China: Rong Zhai 荣宅 in Shanghai- from Flour to Fashion

Photo: Prada.
What? 
A meticulously restored European-style villa in Shanghai that's now owned by Italian fashion brand Prada.

Why visit? 
Known variously as the 'Pearl of the Orient' or 'The Whore of Asia' (take your pick), Shanghai in the early 20th century was a hotbed of capitalism, trade, and Occidental-Oriental intermingling. (Proving that Kipling was profoundly wrong.)

Shanghai was put on the map in these days, and although rapid development has wiped away much of its early history, pockets remain and subject to (much needed) new-found appreciation. 

Rong Zhai is a magnificent Western style villa that belonged to a Chinese tycoon, and only recently opened up to the product after it was acquired by Milanese fashion house Prada. 

Where? 
In Shanghai's Jing'an district, right of Nanjing West Rd. Map

RONG ZHAI 荣宅 means 'Rong Residence' i.e. the Rong family used to call this place home. Although the house carries their name, they didn't build it. Who did? The internet doesn't know. Apparently Prada doesn't either. All we could find is that the house was built around the turn of the 20th century by a German, and only acquired by the Rong pater familias Rong Zongjing (aka Yung Tsoong-King) in 1918.
The house is built in an eclectic neo-classical style that was popular in Europe in the late 19th century. It's not surprising to find European architecture here: after all, Shanghai was run as a de facto colony by Western powers, and their influence extended beyond banking and trade in to architecture and art.
Our favourite feature: the loggia.

When Rong Zongjing purchased his new family home, he was making a statement: that he, born as a poor country bumpkin in Wuxi, who, barely literate, moved to Shanghai in his teens without a penny, had arrived. And arrived he had. Rong Zongjing was known as Shanghai's Flour King, a self-made man who had built a business empire of cotton and flour mills.
Conspicuous consumption being as prevalent then as it is in modern day Shanghai, the Flour King bought this ostentatious villa and turned it into a family home and an entertainment venue for Shanghai socialites. His parties were legendary.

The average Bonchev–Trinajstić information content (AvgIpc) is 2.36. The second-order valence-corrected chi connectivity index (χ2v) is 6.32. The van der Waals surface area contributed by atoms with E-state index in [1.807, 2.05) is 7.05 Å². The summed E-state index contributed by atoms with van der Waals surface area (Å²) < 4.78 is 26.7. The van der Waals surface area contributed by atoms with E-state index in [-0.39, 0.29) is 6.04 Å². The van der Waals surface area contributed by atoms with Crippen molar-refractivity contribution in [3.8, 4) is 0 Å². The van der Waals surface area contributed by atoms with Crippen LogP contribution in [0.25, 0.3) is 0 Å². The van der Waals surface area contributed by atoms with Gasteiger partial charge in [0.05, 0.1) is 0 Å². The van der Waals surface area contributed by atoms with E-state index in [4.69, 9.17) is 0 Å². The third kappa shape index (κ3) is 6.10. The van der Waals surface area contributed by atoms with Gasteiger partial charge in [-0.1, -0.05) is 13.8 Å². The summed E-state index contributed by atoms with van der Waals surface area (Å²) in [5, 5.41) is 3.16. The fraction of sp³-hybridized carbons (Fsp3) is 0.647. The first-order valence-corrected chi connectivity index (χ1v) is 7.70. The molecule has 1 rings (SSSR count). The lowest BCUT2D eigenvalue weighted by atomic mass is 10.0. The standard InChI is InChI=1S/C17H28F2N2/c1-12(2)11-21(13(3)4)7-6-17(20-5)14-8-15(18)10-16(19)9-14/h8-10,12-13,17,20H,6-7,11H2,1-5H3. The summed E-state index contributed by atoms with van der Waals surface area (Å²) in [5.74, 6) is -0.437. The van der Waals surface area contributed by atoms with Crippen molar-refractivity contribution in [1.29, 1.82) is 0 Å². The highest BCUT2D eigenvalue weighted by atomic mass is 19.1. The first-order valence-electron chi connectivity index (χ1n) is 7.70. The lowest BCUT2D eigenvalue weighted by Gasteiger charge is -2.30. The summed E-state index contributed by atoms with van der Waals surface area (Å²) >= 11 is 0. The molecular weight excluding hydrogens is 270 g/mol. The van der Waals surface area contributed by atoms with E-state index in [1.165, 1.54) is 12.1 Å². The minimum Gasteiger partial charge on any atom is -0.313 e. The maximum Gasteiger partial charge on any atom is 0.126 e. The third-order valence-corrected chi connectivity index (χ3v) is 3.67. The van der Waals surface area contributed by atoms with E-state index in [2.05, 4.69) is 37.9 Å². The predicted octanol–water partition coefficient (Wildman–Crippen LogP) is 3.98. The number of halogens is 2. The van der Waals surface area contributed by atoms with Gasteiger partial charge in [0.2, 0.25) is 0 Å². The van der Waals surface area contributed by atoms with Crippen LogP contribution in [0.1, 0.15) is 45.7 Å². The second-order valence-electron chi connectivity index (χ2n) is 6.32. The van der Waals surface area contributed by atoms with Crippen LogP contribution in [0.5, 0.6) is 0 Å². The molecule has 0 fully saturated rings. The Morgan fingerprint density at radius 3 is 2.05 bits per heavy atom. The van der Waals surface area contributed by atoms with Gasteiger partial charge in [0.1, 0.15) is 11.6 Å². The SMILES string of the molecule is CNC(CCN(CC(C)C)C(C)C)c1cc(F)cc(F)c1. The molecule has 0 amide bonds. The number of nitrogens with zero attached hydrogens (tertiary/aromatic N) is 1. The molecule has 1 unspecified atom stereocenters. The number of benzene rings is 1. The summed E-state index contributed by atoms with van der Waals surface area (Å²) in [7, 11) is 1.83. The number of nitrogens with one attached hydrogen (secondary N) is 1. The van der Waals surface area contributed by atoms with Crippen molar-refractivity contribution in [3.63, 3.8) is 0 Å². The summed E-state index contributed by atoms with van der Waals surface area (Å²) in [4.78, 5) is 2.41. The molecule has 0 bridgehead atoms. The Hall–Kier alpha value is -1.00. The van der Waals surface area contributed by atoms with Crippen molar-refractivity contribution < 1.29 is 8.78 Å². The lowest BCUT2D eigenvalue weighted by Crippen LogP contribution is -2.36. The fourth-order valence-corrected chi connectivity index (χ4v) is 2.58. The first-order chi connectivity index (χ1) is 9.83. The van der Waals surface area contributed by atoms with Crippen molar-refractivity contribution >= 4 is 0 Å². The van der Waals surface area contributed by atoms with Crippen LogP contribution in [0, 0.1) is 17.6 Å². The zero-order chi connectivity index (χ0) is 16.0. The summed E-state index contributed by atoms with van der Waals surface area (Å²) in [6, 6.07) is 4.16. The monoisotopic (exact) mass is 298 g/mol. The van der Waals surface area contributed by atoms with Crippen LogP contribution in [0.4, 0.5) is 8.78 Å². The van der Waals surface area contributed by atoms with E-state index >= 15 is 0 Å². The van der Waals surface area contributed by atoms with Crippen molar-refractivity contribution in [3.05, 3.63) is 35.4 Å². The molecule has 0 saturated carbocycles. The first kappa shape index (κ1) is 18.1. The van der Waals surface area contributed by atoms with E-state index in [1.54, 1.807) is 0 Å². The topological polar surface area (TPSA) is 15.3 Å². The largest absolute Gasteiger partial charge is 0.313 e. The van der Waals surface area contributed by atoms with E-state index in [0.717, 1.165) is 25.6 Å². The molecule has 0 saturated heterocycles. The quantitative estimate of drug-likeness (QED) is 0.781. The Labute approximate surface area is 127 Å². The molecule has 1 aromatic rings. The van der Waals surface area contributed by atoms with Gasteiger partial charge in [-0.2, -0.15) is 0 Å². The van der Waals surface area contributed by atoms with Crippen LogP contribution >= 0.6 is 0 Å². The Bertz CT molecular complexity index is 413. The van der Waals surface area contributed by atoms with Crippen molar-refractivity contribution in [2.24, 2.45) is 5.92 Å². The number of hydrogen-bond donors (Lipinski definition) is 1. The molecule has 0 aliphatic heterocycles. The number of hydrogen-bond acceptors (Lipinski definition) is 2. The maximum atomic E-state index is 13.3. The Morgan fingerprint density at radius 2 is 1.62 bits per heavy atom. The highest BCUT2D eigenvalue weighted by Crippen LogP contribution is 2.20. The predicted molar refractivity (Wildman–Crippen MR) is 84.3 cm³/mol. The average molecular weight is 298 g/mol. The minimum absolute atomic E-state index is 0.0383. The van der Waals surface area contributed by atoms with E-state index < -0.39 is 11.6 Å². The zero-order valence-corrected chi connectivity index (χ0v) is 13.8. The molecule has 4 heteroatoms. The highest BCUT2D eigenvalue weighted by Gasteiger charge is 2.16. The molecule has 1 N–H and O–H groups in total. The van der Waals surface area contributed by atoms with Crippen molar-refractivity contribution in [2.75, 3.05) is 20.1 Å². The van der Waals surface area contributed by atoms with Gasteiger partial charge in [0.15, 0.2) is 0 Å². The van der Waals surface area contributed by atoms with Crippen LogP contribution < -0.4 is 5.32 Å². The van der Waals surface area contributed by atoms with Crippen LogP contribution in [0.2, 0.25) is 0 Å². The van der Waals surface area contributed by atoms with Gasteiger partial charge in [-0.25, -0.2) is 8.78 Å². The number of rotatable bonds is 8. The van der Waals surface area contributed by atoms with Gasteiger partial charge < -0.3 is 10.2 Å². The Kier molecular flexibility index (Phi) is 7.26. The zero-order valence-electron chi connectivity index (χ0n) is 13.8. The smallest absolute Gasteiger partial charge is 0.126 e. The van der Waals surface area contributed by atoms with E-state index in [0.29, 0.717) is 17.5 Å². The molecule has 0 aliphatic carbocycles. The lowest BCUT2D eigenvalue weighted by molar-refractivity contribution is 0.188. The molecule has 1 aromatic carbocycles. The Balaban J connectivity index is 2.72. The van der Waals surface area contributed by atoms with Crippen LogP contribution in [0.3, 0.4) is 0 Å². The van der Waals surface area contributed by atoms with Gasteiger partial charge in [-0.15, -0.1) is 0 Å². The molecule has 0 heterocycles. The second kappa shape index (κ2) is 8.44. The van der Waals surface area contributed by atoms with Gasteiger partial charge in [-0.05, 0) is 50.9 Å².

The good times didn't last: Flour King Rong left in 1938 when the Japanese took over the city. He died shortly afterwards in Hong Kong. 

The mansion, like practically everything else in China, became state property after the Communist takeover, and was rented out to various tenants, slowly losing its luster.
In 2011 Prada moved in. Being comfortably wealthy themselves, the brand's owners can afford to dabble in cultural preservation, and Rong Zhai is just one of several projects where Prada has renovated and preserved historical buildings. 

The fact that Mainland Chinese have become the world largest buyers of luxury goods (the Chinese Luxury market grew 20% last year) means that it also makes good business and marketing sense to have a high-profile presence in the city. It's not all about philanthropy- a high-profile flagship location with cultural cachet boosts the brand's credibility with its target market. 
You gotta give it to Prada though that they have made a remarkable effort to restore the mansion. Even more remarkable is that, in good communist fashion, Prada has the right to use, but it doesn't even own the place. In spite of that, they poured millions of yuan into Rong Zhai.

There are no hand bags for sale here: when Minor Sights visited, there was an exhibition of 20th century Italian art. Prada will be using it as 'a site for the brand's activities' in Shanghai. Expect fashion shows, cultural events, and erratic opening hours. 
Yes, it's art.

Getting there: 

Rong Zhai is just off central Shanghai's main drag, Nanjing Road, opposite of the large Prada store in the Plaza 66 mall. The nearest metro stop is Nanjing West Road on the green line. 
Old Shanghai meets New Shanghai. 
If you're in this area, there are a few other interesting Minor Sights. It's interesting to compare the Rong Residence with Pei Mansion, built one or two decades later in a completely different style (Art Deco). Both built by wealth local businessman, just a few years apart, they couldn't be more different in their architectural approach.  And nearby Jing'An Villa offers another fascinating glimpse into Golden Age Shanghai. 

Useful links:
You want to go inside? Try your luck on the official website, or use WeChat to scan the code below. 


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